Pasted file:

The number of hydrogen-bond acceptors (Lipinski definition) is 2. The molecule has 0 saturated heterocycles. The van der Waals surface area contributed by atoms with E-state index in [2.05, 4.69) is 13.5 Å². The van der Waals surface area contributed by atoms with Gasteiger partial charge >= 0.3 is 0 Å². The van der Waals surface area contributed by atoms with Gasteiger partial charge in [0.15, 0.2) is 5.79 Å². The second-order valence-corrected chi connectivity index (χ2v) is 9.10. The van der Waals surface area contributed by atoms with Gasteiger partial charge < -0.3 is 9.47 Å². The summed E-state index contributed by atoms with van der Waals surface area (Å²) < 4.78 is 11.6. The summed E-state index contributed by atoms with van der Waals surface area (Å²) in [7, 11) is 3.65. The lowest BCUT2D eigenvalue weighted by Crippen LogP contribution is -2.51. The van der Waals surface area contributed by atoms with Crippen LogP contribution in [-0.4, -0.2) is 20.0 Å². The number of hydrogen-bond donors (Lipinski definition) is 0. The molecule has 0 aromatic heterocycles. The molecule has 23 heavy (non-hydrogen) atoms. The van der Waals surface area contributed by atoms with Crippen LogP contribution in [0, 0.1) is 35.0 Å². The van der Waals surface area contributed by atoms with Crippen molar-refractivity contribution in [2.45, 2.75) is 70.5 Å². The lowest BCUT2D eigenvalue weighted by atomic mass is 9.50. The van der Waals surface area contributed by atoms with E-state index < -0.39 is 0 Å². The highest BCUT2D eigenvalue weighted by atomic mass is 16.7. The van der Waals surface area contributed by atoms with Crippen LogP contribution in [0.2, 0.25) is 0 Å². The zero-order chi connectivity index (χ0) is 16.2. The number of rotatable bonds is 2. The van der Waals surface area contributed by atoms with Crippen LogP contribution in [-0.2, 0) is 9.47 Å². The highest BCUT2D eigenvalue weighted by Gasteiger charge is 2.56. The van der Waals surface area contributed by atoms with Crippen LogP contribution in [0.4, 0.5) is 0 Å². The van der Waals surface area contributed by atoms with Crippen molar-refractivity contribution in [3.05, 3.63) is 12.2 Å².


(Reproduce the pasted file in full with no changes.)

The number of hydrogen-bond acceptors (Lipinski definition) is 2. The molecule has 0 saturated heterocycles. The van der Waals surface area contributed by atoms with E-state index in [2.05, 4.69) is 13.5 Å². The van der Waals surface area contributed by atoms with Gasteiger partial charge >= 0.3 is 0 Å². The van der Waals surface area contributed by atoms with Gasteiger partial charge in [0.15, 0.2) is 5.79 Å². The second-order valence-corrected chi connectivity index (χ2v) is 9.10. The van der Waals surface area contributed by atoms with Gasteiger partial charge < -0.3 is 9.47 Å². The summed E-state index contributed by atoms with van der Waals surface area (Å²) < 4.78 is 11.6. The summed E-state index contributed by atoms with van der Waals surface area (Å²) in [7, 11) is 3.65. The lowest BCUT2D eigenvalue weighted by Crippen LogP contribution is -2.51. The van der Waals surface area contributed by atoms with Crippen LogP contribution in [-0.4, -0.2) is 20.0 Å². The number of hydrogen-bond donors (Lipinski definition) is 0. The molecule has 0 aromatic heterocycles. The molecule has 23 heavy (non-hydrogen) atoms. The van der Waals surface area contributed by atoms with Crippen LogP contribution in [0, 0.1) is 35.0 Å². The van der Waals surface area contributed by atoms with Crippen molar-refractivity contribution in [2.45, 2.75) is 70.5 Å². The lowest BCUT2D eigenvalue weighted by atomic mass is 9.50. The van der Waals surface area contributed by atoms with E-state index < -0.39 is 0 Å². The highest BCUT2D eigenvalue weighted by atomic mass is 16.7. The van der Waals surface area contributed by atoms with Crippen LogP contribution in [0.2, 0.25) is 0 Å². The zero-order chi connectivity index (χ0) is 16.2. The number of rotatable bonds is 2. The van der Waals surface area contributed by atoms with Crippen LogP contribution in [-0.2, 0) is 9.47 Å². The highest BCUT2D eigenvalue weighted by Gasteiger charge is 2.56. The van der Waals surface area contributed by atoms with Crippen LogP contribution in [0.4, 0.5) is 0 Å². The van der Waals surface area contributed by atoms with Crippen molar-refractivity contribution in [3.05, 3.63) is 12.2 Å².